Leila Slimani’s Debut Novel in Planned Moroccan Trilogy is High-Level Historical Drama | Canberra weather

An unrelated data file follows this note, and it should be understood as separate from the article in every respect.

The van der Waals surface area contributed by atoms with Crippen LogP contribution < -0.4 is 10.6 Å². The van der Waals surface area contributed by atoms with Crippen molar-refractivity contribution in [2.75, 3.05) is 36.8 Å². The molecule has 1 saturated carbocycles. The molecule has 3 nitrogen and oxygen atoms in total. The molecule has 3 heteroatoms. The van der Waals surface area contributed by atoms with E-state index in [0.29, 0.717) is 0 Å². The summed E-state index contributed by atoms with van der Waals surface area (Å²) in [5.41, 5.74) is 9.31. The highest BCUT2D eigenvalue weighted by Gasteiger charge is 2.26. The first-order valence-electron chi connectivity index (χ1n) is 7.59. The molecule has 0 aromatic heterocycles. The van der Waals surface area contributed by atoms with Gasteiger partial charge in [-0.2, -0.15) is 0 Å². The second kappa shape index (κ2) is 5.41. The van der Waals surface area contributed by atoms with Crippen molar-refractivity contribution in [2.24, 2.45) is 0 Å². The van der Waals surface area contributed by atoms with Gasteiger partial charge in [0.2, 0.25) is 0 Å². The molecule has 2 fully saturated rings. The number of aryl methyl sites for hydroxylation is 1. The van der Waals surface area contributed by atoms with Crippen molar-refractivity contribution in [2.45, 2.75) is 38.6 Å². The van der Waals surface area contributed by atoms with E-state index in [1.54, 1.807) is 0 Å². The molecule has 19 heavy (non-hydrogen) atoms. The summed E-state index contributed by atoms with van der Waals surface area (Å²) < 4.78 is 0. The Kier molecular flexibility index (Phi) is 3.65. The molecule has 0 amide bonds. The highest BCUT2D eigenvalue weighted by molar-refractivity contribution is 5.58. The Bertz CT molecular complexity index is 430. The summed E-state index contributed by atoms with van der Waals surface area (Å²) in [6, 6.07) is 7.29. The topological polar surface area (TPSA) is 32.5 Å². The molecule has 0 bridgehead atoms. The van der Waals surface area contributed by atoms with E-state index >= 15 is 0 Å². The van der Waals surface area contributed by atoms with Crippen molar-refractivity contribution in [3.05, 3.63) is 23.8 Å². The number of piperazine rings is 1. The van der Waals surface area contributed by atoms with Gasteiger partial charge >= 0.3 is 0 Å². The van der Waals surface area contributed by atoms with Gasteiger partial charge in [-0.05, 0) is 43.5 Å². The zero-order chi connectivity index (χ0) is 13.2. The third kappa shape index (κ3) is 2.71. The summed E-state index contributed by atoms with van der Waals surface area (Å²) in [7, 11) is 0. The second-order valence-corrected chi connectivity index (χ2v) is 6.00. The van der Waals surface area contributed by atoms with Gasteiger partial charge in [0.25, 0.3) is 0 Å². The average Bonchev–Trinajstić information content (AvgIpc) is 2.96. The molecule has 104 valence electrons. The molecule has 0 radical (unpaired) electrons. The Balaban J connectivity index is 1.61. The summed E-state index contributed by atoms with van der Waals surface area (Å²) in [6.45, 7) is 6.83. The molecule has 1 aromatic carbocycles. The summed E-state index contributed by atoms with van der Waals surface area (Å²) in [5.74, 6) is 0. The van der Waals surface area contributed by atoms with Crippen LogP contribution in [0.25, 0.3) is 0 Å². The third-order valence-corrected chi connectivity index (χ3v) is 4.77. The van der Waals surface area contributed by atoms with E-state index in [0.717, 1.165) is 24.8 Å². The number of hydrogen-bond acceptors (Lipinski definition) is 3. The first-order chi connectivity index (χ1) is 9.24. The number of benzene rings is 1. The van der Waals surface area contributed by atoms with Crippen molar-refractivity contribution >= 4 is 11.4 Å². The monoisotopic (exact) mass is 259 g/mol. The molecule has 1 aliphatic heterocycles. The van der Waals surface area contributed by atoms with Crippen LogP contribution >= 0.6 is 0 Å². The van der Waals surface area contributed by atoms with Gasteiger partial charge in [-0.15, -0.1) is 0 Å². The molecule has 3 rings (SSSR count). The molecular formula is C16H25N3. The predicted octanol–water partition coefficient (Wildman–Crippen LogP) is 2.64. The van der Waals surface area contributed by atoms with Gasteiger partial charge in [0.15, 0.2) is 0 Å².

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In the last days of World War II, young Mathilde falls in love with a dashing Moroccan soldier, Amine. Nineteen and tempestuous, the young Frenchwoman has been locked up in her Alsatian village for four years, less upset by the war than by the lack of adventure. The couple are getting married. When Mathilde arrives in Rabat to meet her new husband, she regrets the fact that her dress is stained with vomit, soiled after a difficult crossing from Algiers. This is a bad start for a relationship that will tip to the brink of violence, a bit like the restless Morocco in the years before independence. Unbeknownst to Mathilde, Amine has another love – a rocky farm 15 miles from the city of Meknes. It is here that the young French bride goes to seek and grapple with the prospect of settling in the wasteland of Amine. Mathilde also stares at the barrel of another more intimate disappointment. When Amine returns home, she no longer recognizes her preoccupied and sometimes surly husband, obsessed with creating a productive orchard. The stage is set for a great historical drama on desire, ambition and the end of French domination in Morocco. Rabat-born Leila Slimani said she plans to incorporate this novel into a Moroccan trilogy. It’s a departure from her second bestselling book, Lullaby, about a nanny who murders two children. Equally provocative was her first novel, Adele, about a woman addicted to sex. The Country of Others shows Slimani moving from the singular obsessions of earlier works to something larger and richer, but still tumultuous. This work is also charged with the choppy and swerving waves of characters crashing into each other as Morocco heads towards an implosion. After an uneven start, Slimani brings together an impressive cast of characters. There is Aicha, the quiet precocious daughter of Amine and Mathilde. At a young age, her life is already radically different from that of either parent, her convent education and academic achievement set her apart. Very early on, Aicha also realizes that she belongs neither to her Moroccan comrades nor to her French comrades, with their blond hair and their ruddy complexion. There is Selma, the sensual younger sister of Amine and Omar. Like the teenager Mathilde, Selma longs for freedom, adventure and love. During a brief hiatus, as a controlling and brutal Omar organizes himself within the Moroccan resistance, she leaves for the European part of Meknes. She smokes, watches movies and has a romance with a French guy. Amine is enraged when he learns of the date, and he quickly cuts off her wings. Selma, unlike Mathilde, will not be allowed to marry across national borders. She is forced to marry Mourad, the toothless foreman of the farm. Even the unfortunate Mourad desires the impossible. He was Amine’s aide-de-camp during the war and fell in love with him on the continent. One night, he arrives unexpectedly at the farm. He is quickly hired as a foreman, but his proximity to Amine is torture. Amine lends him a waistcoat and a shirt, and the mere smell of Amine on those borrowed clothes sends her into paroxysms of guilty lust. There’s Dragan Palosi, one of the novel’s most intriguing characters. He is an obstetrician and a Hungarian Jew who deals with Amine to fulfill a long-held dream of exporting oranges and dates to his homeland. He also dreams of doing something daring: making exotic African fruits available behind the iron curtain. Omar, Amine’s younger brother, rants against the “rancid and conformist” society that surrounds him. He has a ruthless determination to crush the French in Morocco in the same way Hitler briefly defeated them in the homeland. Omar’s willingness to sacrifice everything for the cause will undoubtedly see him emerge as a pro-independence leader in the second part of the planned trilogy. Slimani’s dynamism and energy propel the story despite some glaring translation errors. The rough, tumble-down descriptions and patchy characterizations are also shocking. Mathilde and Amine’s relationship remains at the heart of the work. The couple navigate the fragile and racist social mores of the time, and make tender and surprising accommodations for each other. Mathilde complains that being married to a “native” is impossible in Meknes, and life on the farm frequently puts her courage to the test. At the beginning of the novel, Amine, a relentless agricultural innovator, grafts a lemon onto an orange tree. The tree, nicknamed the lemange, produces fleshy fruit without the qualities of either parent plant. The strange hybrid sounds a warning to Moroccans like Amine. He just wants to be left alone to create a productive farm on his once barren land. It remains to be seen if this will be possible in the tumult of times in the second part.

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